February 15, 2010
What to say to a 'warmer'
By MARK LANDSBAUM
It has been tough to keep up with all the bad news for global warming alarmists. We're on the edge of our chair, waiting for the next shoe to drop. This has been an Imelda Marcos kind of season for shoe-dropping about global warming.
At your next dinner party, here are some of the latest talking points to bring up when someone reminds you that Al Gore and the U.N. Intergovernmental Panel on Climate Change won Nobel prizes for their work on global warming.
ClimateGate – This scandal began the latest round of revelations when thousands of leaked documents from Britain's East Anglia Climate Research Unit showed systematic suppression and discrediting of climate skeptics' views and discarding of temperature data, suggesting a bias for making the case for warming. Why do such a thing if, as global warming defenders contend, the "science is settled?"
FOIGate – The British government has since determined someone at East Anglia committed a crime by refusing to release global warming documents sought in 95 Freedom of Information Act requests. The CRU is one of three international agencies compiling global temperature data. If their stuff's so solid, why the secrecy?
ChinaGate – An investigation by the U.K.'s left-leaning Guardian newspaper found evidence that Chinese weather station measurements not only were seriously flawed, but couldn't be located. "Where exactly are 42 weather monitoring stations in remote parts of rural China?" the paper asked. The paper's investigation also couldn't find corroboration of what Chinese scientists turned over to American scientists, leaving unanswered, "how much of the warming seen in recent decades is due to the local effects of spreading cities, rather than global warming?" The Guardian contends that researchers covered up the missing data for years.
HimalayaGate – An Indian climate official admitted in January that, as lead author of the IPCC's Asian report, he intentionally exaggerated when claiming Himalayan glaciers would melt away by 2035 in order to prod governments into action. This fraudulent claim was not based on scientific research or peer-reviewed. Instead it was originally advanced by a researcher, since hired by a global warming research organization, who later admitted it was "speculation" lifted from a popular magazine. This political, not scientific, motivation at least got some researcher funded.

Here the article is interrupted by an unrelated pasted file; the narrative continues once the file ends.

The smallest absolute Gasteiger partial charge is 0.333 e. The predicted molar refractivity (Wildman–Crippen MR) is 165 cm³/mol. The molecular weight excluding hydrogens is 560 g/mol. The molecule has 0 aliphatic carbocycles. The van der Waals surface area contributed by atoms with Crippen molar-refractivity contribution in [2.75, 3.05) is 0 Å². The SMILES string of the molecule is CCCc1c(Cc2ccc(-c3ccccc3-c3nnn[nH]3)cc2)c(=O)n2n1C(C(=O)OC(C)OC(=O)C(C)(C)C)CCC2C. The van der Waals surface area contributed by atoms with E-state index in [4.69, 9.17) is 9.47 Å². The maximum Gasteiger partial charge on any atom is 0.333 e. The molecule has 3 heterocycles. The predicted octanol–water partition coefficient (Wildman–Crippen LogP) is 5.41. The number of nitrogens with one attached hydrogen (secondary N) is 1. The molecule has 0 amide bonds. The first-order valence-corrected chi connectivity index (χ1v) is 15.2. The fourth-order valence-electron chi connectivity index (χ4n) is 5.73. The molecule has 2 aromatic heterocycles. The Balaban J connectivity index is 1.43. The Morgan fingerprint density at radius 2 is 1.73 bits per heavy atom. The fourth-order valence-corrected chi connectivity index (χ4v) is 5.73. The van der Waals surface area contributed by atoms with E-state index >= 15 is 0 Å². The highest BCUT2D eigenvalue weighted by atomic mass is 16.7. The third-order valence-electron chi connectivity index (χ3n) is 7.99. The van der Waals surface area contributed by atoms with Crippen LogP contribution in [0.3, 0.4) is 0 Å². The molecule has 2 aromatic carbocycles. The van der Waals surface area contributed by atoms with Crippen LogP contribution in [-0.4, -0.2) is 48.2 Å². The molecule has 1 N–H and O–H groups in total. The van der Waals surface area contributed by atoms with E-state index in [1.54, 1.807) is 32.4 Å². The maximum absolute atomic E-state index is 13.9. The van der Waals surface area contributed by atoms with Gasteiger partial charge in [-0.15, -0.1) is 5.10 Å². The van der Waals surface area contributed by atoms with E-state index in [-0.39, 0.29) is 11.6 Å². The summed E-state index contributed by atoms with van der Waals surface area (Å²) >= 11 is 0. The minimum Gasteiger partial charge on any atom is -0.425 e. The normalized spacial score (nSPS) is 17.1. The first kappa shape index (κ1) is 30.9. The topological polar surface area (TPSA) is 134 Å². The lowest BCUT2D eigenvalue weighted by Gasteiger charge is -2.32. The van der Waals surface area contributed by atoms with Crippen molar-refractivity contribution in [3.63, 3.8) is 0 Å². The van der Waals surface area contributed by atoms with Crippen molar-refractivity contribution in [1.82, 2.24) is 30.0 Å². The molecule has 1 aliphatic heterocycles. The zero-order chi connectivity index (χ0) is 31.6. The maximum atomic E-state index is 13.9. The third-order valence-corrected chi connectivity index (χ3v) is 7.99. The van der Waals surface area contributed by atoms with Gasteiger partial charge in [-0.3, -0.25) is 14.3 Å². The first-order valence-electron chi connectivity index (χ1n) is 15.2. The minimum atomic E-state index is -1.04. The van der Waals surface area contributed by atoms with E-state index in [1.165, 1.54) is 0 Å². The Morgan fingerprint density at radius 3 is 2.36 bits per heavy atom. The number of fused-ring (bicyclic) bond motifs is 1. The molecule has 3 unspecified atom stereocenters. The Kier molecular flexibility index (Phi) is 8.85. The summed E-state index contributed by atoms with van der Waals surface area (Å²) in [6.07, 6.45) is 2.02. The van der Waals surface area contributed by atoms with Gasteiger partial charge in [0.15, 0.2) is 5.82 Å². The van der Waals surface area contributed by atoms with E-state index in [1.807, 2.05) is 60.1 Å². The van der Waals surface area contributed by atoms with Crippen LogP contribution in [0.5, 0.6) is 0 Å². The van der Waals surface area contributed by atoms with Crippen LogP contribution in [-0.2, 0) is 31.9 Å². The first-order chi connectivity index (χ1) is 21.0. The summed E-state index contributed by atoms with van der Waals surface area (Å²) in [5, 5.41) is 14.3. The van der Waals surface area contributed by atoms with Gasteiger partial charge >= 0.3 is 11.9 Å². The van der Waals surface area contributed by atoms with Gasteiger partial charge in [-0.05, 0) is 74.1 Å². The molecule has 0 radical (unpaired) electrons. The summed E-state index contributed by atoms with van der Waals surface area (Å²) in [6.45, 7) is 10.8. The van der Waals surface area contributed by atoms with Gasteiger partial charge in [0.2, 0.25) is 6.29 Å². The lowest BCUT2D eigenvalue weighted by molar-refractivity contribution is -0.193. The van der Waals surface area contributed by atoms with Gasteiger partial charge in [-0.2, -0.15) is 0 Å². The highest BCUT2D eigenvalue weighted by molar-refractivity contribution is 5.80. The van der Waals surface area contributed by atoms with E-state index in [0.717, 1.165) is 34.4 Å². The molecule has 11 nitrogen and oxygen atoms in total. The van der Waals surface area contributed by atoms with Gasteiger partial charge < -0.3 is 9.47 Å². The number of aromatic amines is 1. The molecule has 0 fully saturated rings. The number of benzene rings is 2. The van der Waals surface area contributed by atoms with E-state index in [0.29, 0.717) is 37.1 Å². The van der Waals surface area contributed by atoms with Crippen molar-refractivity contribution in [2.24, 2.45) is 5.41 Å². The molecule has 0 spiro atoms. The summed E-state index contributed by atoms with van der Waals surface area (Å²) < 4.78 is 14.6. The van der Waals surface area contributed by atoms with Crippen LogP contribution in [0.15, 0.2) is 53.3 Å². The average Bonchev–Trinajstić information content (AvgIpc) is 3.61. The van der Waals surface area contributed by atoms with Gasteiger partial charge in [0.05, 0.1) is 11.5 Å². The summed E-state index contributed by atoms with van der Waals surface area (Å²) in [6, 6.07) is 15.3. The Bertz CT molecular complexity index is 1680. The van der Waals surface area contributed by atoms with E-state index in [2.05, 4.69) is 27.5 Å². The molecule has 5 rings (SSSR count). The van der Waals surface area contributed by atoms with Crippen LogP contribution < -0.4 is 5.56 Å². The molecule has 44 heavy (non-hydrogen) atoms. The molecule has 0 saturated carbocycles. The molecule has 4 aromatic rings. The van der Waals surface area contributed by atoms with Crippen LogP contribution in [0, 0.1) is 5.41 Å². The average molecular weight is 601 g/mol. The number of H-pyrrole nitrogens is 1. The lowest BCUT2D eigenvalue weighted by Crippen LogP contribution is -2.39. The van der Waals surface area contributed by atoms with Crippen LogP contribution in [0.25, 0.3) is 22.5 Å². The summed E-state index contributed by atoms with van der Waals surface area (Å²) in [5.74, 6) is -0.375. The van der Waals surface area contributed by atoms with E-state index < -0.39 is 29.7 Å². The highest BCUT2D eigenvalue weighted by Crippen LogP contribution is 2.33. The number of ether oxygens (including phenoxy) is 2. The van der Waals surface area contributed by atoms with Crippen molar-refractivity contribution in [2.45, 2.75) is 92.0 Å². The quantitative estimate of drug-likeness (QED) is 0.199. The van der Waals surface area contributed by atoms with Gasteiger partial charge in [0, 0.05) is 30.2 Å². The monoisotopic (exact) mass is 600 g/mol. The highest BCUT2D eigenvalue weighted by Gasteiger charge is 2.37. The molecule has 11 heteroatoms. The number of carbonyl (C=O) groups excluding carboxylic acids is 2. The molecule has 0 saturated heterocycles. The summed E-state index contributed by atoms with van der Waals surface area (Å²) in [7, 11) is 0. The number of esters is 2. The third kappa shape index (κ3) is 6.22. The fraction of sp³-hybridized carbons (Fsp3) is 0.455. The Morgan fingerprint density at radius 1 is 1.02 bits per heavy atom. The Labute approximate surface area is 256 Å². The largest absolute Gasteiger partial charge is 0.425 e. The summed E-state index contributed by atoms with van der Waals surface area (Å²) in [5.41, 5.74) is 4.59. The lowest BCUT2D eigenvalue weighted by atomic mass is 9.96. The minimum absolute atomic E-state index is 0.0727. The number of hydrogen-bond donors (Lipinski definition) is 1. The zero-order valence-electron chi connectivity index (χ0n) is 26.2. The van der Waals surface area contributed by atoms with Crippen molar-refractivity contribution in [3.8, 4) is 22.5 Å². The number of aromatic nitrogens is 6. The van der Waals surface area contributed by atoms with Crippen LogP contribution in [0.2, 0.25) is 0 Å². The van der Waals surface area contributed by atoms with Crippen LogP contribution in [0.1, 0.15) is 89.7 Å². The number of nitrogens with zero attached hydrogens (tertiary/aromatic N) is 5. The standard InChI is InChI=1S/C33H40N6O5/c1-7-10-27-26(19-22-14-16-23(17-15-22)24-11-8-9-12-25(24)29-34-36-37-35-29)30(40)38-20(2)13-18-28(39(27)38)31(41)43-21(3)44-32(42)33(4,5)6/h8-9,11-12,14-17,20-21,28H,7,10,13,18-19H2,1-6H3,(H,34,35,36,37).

PachauriGate– Rajendra Pachauri, the IPCC chairman who accepted with Al Gore the Nobel Prize for scaring people witless, at first defended the Himalaya melting scenario. Critics, he said, practiced "voodoo science." After the melting-scam perpetrator 'fessed up, Pachauri admitted to making a mistake. But, he insisted, we still should trust him.
PachauriGate II – Pachauri also claimed he didn't know before the 192-nation climate summit meeting in Copenhagen in December that the bogus Himalayan glacier claim was sheer speculation. But the London Times reported that a prominent science journalist said he had pointed out those errors in several e-mails and discussions to Pachauri, who "decided to overlook it." Stonewalling? Cover up? Pachauri says he was "preoccupied." Well, no sense spoiling the Copenhagen party, where countries like Pachauri's India hoped to wrench billions from countries like the United States to combat global warming's melting glaciers. Now there are calls for Pachauri's resignation.
SternGate – One excuse for imposing worldwide climate crackdown has been the U.K.'s 2006 Stern Report, an economic doomsday prediction commissioned by the government. Now the U.K. Telegraph reports that quietly after publication "some of these predictions had been watered down because the scientific evidence on which they were based could not be verified." Among original claims now deleted were that northwest Australia has had stronger typhoons in recent decades, and that southern Australia lost rainfall because of rising ocean temperatures. Exaggerated claims get headlines. Later, news reporters disclose the truth. Why is that?
SternGate II – A researcher now claims the Stern Report misquoted his work to suggest a firm link between global warming and more-frequent and severe floods and hurricanes. Robert Muir-Wood said his original research showed no such link. He accused Stern of "going far beyond what was an acceptable extrapolation of the evidence." We're shocked.